When you think of optimal health, you might focus on having strong muscles and eating a balanced diet. You might not think too much about your skeleton of bones that make up the skeletal system. But in fact, your bones are a critical part of maintaining good health overall, especially as you age.
The skeletal system is divided into two parts: the axial skeleton and the appendicular skeleton. The axial skeleton consists of the central bones of the head, neck, chest and spine, while the appendicular skeleton refers to the bones of the arms and legs.
The 80 bones of the axial skeleton include:
The skull, also known as cranial bones
The facial and inner ear bones
The vertebrae, rib cage, sacrum and tailbone
The 126 bones of the appendicular skeleton include:
The arms (shoulder blade, collar bone, humerus, radius and ulna) and hands (wrist bones, metacarpals and phalanges)
The legs (femur, kneecap, shinbone and fibula) and feet (tarsals, metatarsals and phalanges)
The feet (tarsals, metatarsals and phalanges)
Some of the functions of the skeletal systems can be overlooked but are key to overall health for the role they play in:
Body movement, support for muscles and carrying your weight evenly
Protecting vital organs including the brain and heart
Producing blood cells in bone marrow
Storage sites for certain vitamins and minerals
While it may not look like it, your bones are actually living tissue. They are breaking down and rebuilding every day, which is why it's so important to give your body the building blocks that are required for optimal bone health.
Not every skeletal system is the same, so it's important to understand what might be unique to yours.
Children's bones are more porous than adult bones, meaning they are less dense and more flexible, with the ability to bend or bow. Adult bones are harder and more brittle, which means they can break more easily. Babies are also born with more bones, and as children grow into adolescence and adulthood, some fuse together.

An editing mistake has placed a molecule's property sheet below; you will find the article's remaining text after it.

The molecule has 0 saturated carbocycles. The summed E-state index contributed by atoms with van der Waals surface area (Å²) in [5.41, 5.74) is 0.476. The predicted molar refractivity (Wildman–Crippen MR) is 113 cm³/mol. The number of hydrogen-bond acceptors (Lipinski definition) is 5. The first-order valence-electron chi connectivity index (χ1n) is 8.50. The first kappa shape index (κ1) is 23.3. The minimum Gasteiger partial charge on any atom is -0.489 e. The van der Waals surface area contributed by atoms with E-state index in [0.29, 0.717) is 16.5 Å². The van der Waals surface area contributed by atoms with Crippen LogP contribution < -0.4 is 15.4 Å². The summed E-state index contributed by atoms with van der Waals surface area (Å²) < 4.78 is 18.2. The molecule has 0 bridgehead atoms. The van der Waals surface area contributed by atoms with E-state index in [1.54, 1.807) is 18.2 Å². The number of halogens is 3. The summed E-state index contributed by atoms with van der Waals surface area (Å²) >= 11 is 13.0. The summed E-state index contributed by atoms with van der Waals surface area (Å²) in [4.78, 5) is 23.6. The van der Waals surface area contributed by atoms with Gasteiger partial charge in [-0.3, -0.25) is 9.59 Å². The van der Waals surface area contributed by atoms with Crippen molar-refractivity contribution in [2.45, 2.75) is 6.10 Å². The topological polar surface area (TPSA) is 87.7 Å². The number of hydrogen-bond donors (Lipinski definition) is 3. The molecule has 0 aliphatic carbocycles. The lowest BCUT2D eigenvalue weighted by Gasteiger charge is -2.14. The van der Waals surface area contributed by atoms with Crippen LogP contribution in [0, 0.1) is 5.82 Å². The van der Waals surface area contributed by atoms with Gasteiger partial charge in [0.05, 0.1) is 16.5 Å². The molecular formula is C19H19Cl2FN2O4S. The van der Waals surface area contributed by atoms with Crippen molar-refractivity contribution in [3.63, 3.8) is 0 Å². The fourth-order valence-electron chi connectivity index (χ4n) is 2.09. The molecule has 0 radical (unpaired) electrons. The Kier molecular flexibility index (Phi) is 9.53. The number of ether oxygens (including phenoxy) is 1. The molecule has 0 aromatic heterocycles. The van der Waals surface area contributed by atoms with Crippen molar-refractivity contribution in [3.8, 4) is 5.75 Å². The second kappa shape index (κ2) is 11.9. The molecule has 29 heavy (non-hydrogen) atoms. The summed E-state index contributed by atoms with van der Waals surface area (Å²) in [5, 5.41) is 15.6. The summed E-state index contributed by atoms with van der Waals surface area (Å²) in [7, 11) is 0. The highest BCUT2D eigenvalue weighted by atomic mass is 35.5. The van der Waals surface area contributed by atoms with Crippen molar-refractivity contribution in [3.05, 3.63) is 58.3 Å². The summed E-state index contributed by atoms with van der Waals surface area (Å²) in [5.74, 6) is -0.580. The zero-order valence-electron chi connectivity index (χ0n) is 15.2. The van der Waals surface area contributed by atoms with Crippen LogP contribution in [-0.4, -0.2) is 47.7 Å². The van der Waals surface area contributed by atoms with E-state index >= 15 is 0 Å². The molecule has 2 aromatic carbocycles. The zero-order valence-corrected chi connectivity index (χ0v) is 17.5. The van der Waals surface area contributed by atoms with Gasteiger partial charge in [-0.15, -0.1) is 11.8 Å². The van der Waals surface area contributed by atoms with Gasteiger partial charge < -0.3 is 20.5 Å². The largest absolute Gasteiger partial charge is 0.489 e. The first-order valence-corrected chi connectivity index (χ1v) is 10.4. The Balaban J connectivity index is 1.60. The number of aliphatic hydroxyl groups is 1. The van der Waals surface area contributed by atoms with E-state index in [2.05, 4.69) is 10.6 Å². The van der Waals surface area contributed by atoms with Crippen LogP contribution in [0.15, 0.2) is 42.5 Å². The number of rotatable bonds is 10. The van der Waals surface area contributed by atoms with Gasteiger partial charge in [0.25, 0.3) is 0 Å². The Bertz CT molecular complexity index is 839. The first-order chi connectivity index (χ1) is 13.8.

As people age, cartilage between the joints naturally begins to wear down and can lead to associated conditions. Similarly, if the creation of new bone doesn't grow as quickly as the deterioration of old bone, bones can become weak and brittle and increase the risk of bone fractures. This becomes increasingly common in age related bone conditions linked to a weakened skeletal system.
Male bones are naturally stronger and denser than female bones. Females also tend to lose bone mass faster than males do. Body weight and muscle mass are both attributes that come into play, but while they may be higher in males on average, men need to be just as aware, as they experience a third of all hip fractures.
In healthy individuals, bones break down and build back up every day. The problem occurs when the rate of bone loss exceeds that of bone tissue replacement. People typically begin to see this shift after the age of 40, and most women will lose 0.5% bone mass a year. The building blocks of bones include the protein collagen, minerals such as calcium and magnesium and vitamin D. The body needs sufficient stores of these nutrients to maintain optimal bone composition and prevent porous, breakable bones as we age.
Incorporating supportive lifestyle choices and avoiding the common offenders that can lead to weaker bones is a great way to support the health of your skeletal system. Here are some of the things to avoid:
Smoking and excessive alcohol intake
Staying sedentary and not getting enough exercise
A diet high in processed foods and low in nutrients
High-inflammatory foods and chronic stress, which can lead to inflammation and deplete the nutrients needed for bone rebuilding at an increased rate
Excessive intake of sugar, caffeine and salt can all impact calcium levels
Maintaining healthy skeletal muscle through weight-bearing exercises can help support your bones and maintain bone mineral density. To do this you can:
Aim for two to three resistance workouts per week
Spend time outdoors being active
Practice multi-joint compound exercises that can build and strengthen your bones, joints and connective tissue.
It's also critical to optimize your nutrient intake to support and maintain healthy bones. You can:
Prioritize a nutrient dense whole food diet including high quality protein, mineral rich leafy greens and a variety of fruit and vegetables daily
Consider supportive supplementation of key nutrients including calcium and magnesium if you feel you are not getting enough from your diet. Better yet test your individual nutrient stores to find out what is right for you
Aim to get into the sunshine for 20 minutes each day to optimize vitamin D synthesis, or consider supplementing with vitamin D3 - a key player in bone health and overall immunity
Everyone's body is a little different. To understand your body at a deeper level you can comprehensively test your current vitamin and mineral levels and discuss an appropriate protocol tailored just for you to balance your nutrient profile. Plus incorporating supportive lifestyle choices is a sure way to optimize wellness including a healthy skeletal system throughout your life.